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# A6 - Applied Math 250 Assignment#6 Spring 2009 due June...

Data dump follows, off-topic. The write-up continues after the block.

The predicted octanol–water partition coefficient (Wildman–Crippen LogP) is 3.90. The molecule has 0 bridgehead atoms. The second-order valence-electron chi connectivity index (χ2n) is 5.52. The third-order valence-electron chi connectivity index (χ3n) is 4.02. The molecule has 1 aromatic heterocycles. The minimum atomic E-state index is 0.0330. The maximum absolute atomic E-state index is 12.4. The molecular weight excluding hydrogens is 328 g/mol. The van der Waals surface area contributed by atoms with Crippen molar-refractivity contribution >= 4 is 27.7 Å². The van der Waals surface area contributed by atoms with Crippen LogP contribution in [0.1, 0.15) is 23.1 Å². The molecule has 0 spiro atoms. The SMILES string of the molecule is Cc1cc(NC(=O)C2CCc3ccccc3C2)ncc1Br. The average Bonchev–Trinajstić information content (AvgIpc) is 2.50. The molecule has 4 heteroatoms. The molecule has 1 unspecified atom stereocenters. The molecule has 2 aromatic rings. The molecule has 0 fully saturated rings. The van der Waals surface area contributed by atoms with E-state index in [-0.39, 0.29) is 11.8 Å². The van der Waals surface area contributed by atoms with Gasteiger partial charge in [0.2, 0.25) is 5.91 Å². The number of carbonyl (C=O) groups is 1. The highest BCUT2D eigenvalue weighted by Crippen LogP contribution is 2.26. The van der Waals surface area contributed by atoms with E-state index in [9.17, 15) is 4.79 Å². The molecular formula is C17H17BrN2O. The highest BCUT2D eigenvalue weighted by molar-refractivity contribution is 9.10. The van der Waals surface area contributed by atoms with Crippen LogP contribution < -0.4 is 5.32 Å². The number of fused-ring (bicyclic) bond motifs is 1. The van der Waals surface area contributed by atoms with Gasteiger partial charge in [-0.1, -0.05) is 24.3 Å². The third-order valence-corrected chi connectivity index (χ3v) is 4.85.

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Unformatted text preview: Applied Math 250 Assignment #6 Spring 2009 due June 23rd A/ Problem Set 3 #5, #10, #11, #12, #13, B/ On Assignment #5 you saw that while linear, constant—coefﬁcient equations are the most well—understood, there are some other types of second—order equations that we can still solve (those in which either the dependent or independent variable does not appear explicitly). There are a few others; here’s an important one (these arise in more advanced applications as a consequence of switching from Cartesian to polar coordinates): An equation of the form 3323/” + aary’ + by = F (x) is called a “Cauchy-Euler equation” (or, sometimes, an “equidimensional equation”). These can be solved in a similar fashion to the constant-coefﬁcient case, except that we assume solutions of the form y = mm (instead of y = 6"”). i) Show that this assumption leads to the requirement that m2 + (a — 1)m + b = 0 (you may assume that a: > 0). As in the constant coefﬁcient case, this ” characteristic equation” may have 2 real, 1 real (repeated), or 2 complex (conjugate) roots, so we need three cases: 1. Distinct Real Roots: y = 0132"” + 0233’”. 2. Complex Roots: y = Clma+w +0230"m = :r°‘(Clx‘iB+C'2:r‘iﬂ). By writing mm as em” = em” = cos()61nx) + isinw in x) (and similarly for Cit—m), we can write the general solution to this case as y = 1:“ [A 003w ln :r) + B sin(ﬁ ln\$)] 3. Repeated Real Roots: This case is harder to explain. In the constant- coefﬁcient case, we found that multiplication by 1 generated our second (lin- early independent) solution; in this case it turns out that the required factor is In 23; the general solution is y = (Cl + 021H\$)\$m. ii) Solve the equation 3:22;” + my’ — 4y : 0. Assume a: > 0. iii) Solve the equation 2723/" + 7133/ + 9y = 0. Assume x > 0. iv) Solve the equation x23)” — asy’ + 5y = 0. Again, assume :5 > 0. As an exercise, you may wish to verify that your solutions do in fact satisfy the given equations. ...
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